Power — 'unlimited and practically absolute'

Posted: Mar 23, 2008 12:00 AM
Power — 'unlimited and practically absolute'

To history's pile of outrageous and incomprehensible court decisions Missouri's Supreme Court just added yet another whopper. Last Tuesday the court handed down a decision so off-base that it leaves nearly everyone — right, left and in between — wondering whether they've just stepped into an alternative universe.

Unfortunately, this universe is all too real, all too familiar. The town of Arnold, Missouri set its sights on an area it wants to redevelop, declared it "blighted," and is taking the vast tract of land by force.

From residents who want to keep it. To live and work there. Residents like Homer Tourkakis.

Tourkakis, a dentist, stood up to fight for his business and his rights. The Pacific Legal Foundation, the Institute for Justice and citizen leader Ron Calzone of Missouri Citizens for Property Rights stood up behind him.

He thought he had a good case. After all, this land grab is not for a public use, but merely to flip the land over to private developers

He knew that the Fifth Amendment couldn't help him, of course — he and we lost its protections regarding eminent domain with Kelo. In that bit of infamy, the High Court ruled 5 to 4 that the Fifth Amendment limitation, that government could only confiscate private property for "public use," was essentially meaningless. "Public use" is whatever local governments decide it is.

But he did have the Missouri Constitution. State constitutions are often better than the federal, as I argued last week. Article 1. Section 2 says government's "chief purpose" is to secure the individual's right to "the pursuit of happiness and the enjoyment of the gains of their own industry." Stealing one's land for "economic development" doesn't jive with that section. And Article 1. Section 28 has even stronger language — "private property shall not be taken for private use with or without compensation, unless by consent of the owner" — than does our federal Constitution's Fifth Amendment.

But Mr. Tourkakis was saddled with something he didn't count on: his state's highest court. In this case, Arnold v. Tourkakis, the judges one-upped the infamous Kelo decision, ignored the state constitution, and overruled the lower court's good sense.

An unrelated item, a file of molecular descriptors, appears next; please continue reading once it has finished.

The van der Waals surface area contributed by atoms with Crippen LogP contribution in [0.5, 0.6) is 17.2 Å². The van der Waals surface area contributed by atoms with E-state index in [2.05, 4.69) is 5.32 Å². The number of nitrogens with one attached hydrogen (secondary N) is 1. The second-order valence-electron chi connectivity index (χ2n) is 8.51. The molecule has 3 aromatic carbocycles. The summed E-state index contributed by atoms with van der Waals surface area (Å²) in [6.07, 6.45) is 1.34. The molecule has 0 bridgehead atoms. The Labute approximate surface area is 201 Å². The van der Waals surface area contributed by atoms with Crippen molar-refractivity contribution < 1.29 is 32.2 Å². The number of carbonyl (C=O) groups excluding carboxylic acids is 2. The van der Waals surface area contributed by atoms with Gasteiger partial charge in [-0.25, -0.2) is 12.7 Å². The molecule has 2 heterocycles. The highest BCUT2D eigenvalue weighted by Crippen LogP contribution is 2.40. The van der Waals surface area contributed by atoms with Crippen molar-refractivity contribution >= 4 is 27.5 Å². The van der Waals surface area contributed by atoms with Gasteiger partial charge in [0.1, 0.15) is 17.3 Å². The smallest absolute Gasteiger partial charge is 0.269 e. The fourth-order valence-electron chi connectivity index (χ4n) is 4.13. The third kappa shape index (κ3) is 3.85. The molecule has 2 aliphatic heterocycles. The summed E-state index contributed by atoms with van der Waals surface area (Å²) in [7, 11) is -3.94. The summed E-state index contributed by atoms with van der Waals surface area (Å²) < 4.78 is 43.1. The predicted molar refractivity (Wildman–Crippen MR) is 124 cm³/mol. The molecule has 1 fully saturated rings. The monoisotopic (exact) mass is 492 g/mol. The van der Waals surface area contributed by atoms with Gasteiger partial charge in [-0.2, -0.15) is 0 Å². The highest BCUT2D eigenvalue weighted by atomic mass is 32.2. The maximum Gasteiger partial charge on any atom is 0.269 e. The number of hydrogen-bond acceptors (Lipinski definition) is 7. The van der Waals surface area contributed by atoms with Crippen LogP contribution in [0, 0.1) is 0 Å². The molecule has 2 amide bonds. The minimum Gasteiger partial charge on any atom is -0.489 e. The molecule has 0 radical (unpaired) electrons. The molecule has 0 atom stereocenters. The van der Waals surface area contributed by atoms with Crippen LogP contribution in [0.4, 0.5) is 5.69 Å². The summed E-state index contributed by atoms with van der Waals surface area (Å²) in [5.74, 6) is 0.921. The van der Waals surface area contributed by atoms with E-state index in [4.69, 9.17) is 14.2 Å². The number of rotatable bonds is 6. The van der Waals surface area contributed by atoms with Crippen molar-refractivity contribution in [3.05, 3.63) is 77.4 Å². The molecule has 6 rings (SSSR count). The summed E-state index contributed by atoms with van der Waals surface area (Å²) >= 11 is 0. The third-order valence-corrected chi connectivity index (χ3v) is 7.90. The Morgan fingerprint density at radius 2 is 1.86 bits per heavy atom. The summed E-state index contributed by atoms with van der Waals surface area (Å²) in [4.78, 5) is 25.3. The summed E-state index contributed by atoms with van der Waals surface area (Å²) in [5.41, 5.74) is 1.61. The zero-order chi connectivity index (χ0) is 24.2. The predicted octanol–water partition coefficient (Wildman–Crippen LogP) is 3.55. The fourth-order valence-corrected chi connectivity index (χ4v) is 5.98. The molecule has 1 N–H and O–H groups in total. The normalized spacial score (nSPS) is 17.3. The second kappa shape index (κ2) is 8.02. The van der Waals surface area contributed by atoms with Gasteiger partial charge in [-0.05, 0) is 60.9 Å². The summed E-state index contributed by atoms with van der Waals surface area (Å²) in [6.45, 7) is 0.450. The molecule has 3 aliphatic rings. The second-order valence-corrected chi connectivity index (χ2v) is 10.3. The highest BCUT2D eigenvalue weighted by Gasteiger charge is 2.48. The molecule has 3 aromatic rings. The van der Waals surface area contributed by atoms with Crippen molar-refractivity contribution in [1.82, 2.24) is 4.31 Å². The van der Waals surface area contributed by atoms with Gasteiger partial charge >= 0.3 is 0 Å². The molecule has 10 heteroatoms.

All to give Arnold the power to abuse eminent domain. This may not sound like much, but Arnold is not a chartered city, and the state's constitution granted eminent domain powers only to chartered cities, leaving it up to the legislature to grant such powers to other entities, like Arnold. The legislature never did that.

Missouri's top judges, however, ruled that by passing legislation on the general subject of eminent domain the legislature mysteriously meant to grant non-chartered cities the power to do anything that chartered cities can.

The court ruled that governments have an "unlimited and practically absolute sovereign power of eminent domain" to take our property at their whim.

Freedom forbid. Nowhere in our contract with government does it say we are tax slaves duty-bound to produce more profit (and thus more for the tax man than the fellows next to us) or risk being bullied off our private plots of earth for new tenants. It is a policy despised all across the country, by rich and poor, conservative and liberal.

But that policy not only brings in money to government, but to politicians and their cronies. So of course the policy thrives.

What is one to do?

Well, help Ron Calzone. Calzone is a businessman and the volunteer head of Missouri Citizens for Property Rights, a group petitioning to place two voter initiatives on the ballot this November. Because of the strict single subject rule on citizen initiatives, Calzone believes it takes two measures to get the job done.

The first petition would put eminent domain back to the way it was intended before government got creative, barring forced transfers of property from one person to another. The second measure, by affording added protections to property owners, prevents governments from abusing the blight designation.

It is a shame that these initiatives are necessary, but thank goodness the people of the Show Me state have the citizen initiative process. The legislature and the courts have failed to represent the people and, by any reasonable interpretation, to follow the law.

But the voters of Missouri can trump their would-be rulers with the measures being initiated by Calzone and Missouri Citizens for Property Rights. Homer Tourkakis is working with the group, and responded to the decision with vision and class:

I have concluded that the only way to protect our property rights is to amend the constitution to clearly prohibit the use of eminent domain for private profit. I am proud to serve on the board of Missouri Citizens for Property Rights, a grassroots effort to put two constitutional amendments on this November's ballot. Missouri's initiative process allows us to bypass the judges and politicians and go straight to the voters. These amendments may be too late to save my own property, but I want to ensure that no other Missourians will have to go through the same heart-wrenching ordeal my wife and I have experienced.

The deadline to gather over 200,000 signatures on these two initiatives is May 4th. Good people are out gathering signatures from voters all across Missouri, and good people from anywhere in America can contribute and help.

The judges ought not have the last word.

Trending Townhall Video